The new technology has opened up new opportunities for collaboration in surgery. Recently Bullock took on a joint case with general surgeon Dr. John Cole. Cole was removing the gallbladder, and Bullock was performing a hysterectomy.
“I knew her ovary was pretty good sized, so when things are big, there can be adhesions, and things can be messier than expected,” Bullock said. “He did the gall bladder removal, saw some adhesions, removed those, and then realized the appendix looked inflamed, so he removed that too. Then I did the hysterectomy, and there was a lot of scar tissue. Then he came back to make sure there were no bowel injuries. We did keep her overnight, but she was just on oral pain medicine and two weeks later at her follow up, she was fine.”
Other types of surgery
Currently, four Abilene Regional surgeons (in gynecology and general surgery) use one robot, and another four surgeons use the orthopedic surgery robot. The robot at Hendrick is used by surgeons in colorectal, urology and general surgery.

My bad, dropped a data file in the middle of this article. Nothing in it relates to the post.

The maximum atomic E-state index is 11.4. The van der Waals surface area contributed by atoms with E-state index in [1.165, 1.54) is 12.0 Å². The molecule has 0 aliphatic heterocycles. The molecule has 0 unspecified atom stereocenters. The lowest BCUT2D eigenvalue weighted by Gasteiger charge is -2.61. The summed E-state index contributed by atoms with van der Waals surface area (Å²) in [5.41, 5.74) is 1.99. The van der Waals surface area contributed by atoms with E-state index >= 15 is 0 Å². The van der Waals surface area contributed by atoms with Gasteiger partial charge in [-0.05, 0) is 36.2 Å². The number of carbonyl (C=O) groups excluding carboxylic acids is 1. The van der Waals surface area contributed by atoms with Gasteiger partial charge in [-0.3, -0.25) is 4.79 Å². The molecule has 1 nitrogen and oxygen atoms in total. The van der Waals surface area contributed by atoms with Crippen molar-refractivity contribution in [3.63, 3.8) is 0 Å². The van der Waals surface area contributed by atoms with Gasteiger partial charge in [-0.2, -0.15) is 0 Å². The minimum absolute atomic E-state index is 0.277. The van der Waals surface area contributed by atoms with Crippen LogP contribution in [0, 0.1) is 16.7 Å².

Although some form of robotic surgery systems have been around for the past 18 years, initially they were larger and more cumbersome. Like many technological devices, advancements led to smaller, more streamlined products.
Dr. Leigh Taliaferro, general surgeon at Hendrick, began hearing about robotic surgery five or six years ago and was intrigued but didn’t think it was something he’d ever incorporate into his practice.
A conversation with a colleague at a Texas Surgery Society meeting a few years ago changed his perspective, however.
“A friend in Midland told me he starting using it and it was fantastic,” Taliaferro said. “And he is a good surgeon, so I thought I ought to look at it. I observed a few surgeries, then I trained on it, did a few cases, and now I’m an aficionado.”